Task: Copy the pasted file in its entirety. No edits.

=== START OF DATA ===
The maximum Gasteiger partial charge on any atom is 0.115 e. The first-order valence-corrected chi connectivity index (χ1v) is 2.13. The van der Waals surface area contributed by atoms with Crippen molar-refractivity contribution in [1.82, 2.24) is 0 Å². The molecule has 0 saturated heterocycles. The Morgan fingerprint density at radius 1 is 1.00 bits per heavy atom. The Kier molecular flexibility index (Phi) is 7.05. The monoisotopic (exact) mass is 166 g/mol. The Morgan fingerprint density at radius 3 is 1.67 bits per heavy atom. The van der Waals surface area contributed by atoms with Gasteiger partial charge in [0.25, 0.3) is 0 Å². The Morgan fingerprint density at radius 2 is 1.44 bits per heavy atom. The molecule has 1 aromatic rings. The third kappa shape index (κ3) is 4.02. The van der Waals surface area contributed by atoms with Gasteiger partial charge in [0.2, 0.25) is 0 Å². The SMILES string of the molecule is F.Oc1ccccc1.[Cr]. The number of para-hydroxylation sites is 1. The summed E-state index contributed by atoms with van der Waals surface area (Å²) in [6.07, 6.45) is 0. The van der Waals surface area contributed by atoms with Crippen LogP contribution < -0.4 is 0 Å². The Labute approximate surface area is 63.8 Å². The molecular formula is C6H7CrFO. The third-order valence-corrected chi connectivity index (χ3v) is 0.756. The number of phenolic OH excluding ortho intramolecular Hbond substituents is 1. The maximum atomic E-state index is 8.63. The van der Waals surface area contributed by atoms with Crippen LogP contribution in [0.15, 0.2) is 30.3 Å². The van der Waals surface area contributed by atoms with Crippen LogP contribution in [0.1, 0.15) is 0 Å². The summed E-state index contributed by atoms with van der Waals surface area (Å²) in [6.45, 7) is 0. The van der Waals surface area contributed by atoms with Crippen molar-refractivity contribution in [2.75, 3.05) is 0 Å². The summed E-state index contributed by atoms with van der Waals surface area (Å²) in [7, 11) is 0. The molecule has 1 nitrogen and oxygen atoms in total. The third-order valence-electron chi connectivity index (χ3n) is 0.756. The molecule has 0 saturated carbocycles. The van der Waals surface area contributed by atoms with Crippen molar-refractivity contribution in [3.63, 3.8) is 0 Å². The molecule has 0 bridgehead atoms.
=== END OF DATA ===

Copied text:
The maximum Gasteiger partial charge on any atom is 0.115 e. The first-order valence-corrected chi connectivity index (χ1v) is 2.13. The van der Waals surface area contributed by atoms with Crippen molar-refractivity contribution in [1.82, 2.24) is 0 Å². The molecule has 0 saturated heterocycles. The Morgan fingerprint density at radius 1 is 1.00 bits per heavy atom. The Kier molecular flexibility index (Phi) is 7.05. The monoisotopic (exact) mass is 166 g/mol. The Morgan fingerprint density at radius 3 is 1.67 bits per heavy atom. The van der Waals surface area contributed by atoms with Gasteiger partial charge in [0.25, 0.3) is 0 Å². The Morgan fingerprint density at radius 2 is 1.44 bits per heavy atom. The molecule has 1 aromatic rings. The third kappa shape index (κ3) is 4.02. The van der Waals surface area contributed by atoms with Gasteiger partial charge in [0.2, 0.25) is 0 Å². The SMILES string of the molecule is F.Oc1ccccc1.[Cr]. The number of para-hydroxylation sites is 1. The summed E-state index contributed by atoms with van der Waals surface area (Å²) in [6.07, 6.45) is 0. The van der Waals surface area contributed by atoms with Crippen LogP contribution < -0.4 is 0 Å². The Labute approximate surface area is 63.8 Å². The molecular formula is C6H7CrFO. The third-order valence-corrected chi connectivity index (χ3v) is 0.756. The number of phenolic OH excluding ortho intramolecular Hbond substituents is 1. The maximum atomic E-state index is 8.63. The van der Waals surface area contributed by atoms with Crippen LogP contribution in [0.15, 0.2) is 30.3 Å². The van der Waals surface area contributed by atoms with Crippen LogP contribution in [0.1, 0.15) is 0 Å². The summed E-state index contributed by atoms with van der Waals surface area (Å²) in [6.45, 7) is 0. The van der Waals surface area contributed by atoms with Crippen molar-refractivity contribution in [2.75, 3.05) is 0 Å². The summed E-state index contributed by atoms with van der Waals surface area (Å²) in [7, 11) is 0. The molecule has 1 nitrogen and oxygen atoms in total. The third-order valence-electron chi connectivity index (χ3n) is 0.756. The molecule has 0 saturated carbocycles. The van der Waals surface area contributed by atoms with Crippen molar-refractivity contribution in [3.63, 3.8) is 0 Å². The molecule has 0 bridgehead atoms.